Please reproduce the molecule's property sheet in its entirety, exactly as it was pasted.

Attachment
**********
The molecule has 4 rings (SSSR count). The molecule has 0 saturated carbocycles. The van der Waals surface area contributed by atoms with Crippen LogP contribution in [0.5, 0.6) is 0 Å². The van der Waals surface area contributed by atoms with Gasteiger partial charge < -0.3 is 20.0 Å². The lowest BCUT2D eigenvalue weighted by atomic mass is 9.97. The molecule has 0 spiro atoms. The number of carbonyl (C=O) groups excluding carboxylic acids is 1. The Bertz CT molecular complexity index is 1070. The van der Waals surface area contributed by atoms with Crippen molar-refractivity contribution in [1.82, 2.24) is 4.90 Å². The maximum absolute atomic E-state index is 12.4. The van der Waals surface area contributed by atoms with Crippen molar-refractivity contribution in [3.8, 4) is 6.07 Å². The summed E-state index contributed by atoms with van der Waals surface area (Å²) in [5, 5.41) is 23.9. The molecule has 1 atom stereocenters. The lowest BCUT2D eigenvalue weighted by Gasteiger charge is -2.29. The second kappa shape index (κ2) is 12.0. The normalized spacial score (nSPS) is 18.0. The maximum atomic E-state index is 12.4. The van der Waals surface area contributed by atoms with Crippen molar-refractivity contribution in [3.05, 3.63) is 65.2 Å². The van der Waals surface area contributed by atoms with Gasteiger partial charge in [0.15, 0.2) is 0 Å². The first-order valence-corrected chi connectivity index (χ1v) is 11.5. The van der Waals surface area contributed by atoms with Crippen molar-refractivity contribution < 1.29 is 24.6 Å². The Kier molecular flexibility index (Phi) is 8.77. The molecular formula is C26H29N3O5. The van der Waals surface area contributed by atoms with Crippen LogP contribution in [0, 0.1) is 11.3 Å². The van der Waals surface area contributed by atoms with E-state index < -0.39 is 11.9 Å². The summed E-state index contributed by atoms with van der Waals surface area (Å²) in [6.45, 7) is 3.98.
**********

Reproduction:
The molecule has 4 rings (SSSR count). The molecule has 0 saturated carbocycles. The van der Waals surface area contributed by atoms with Crippen LogP contribution in [0.5, 0.6) is 0 Å². The van der Waals surface area contributed by atoms with Gasteiger partial charge < -0.3 is 20.0 Å². The lowest BCUT2D eigenvalue weighted by atomic mass is 9.97. The molecule has 0 spiro atoms. The number of carbonyl (C=O) groups excluding carboxylic acids is 1. The Bertz CT molecular complexity index is 1070. The van der Waals surface area contributed by atoms with Crippen molar-refractivity contribution in [1.82, 2.24) is 4.90 Å². The maximum absolute atomic E-state index is 12.4. The van der Waals surface area contributed by atoms with Crippen molar-refractivity contribution in [3.8, 4) is 6.07 Å². The summed E-state index contributed by atoms with van der Waals surface area (Å²) in [5, 5.41) is 23.9. The molecule has 1 atom stereocenters. The lowest BCUT2D eigenvalue weighted by Gasteiger charge is -2.29. The second kappa shape index (κ2) is 12.0. The normalized spacial score (nSPS) is 18.0. The maximum atomic E-state index is 12.4. The van der Waals surface area contributed by atoms with Crippen molar-refractivity contribution in [3.05, 3.63) is 65.2 Å². The van der Waals surface area contributed by atoms with Gasteiger partial charge in [0.15, 0.2) is 0 Å². The first-order valence-corrected chi connectivity index (χ1v) is 11.5. The van der Waals surface area contributed by atoms with Crippen molar-refractivity contribution < 1.29 is 24.6 Å². The Kier molecular flexibility index (Phi) is 8.77. The molecular formula is C26H29N3O5. The van der Waals surface area contributed by atoms with Crippen LogP contribution in [0, 0.1) is 11.3 Å². The van der Waals surface area contributed by atoms with E-state index < -0.39 is 11.9 Å². The summed E-state index contributed by atoms with van der Waals surface area (Å²) in [6.45, 7) is 3.98.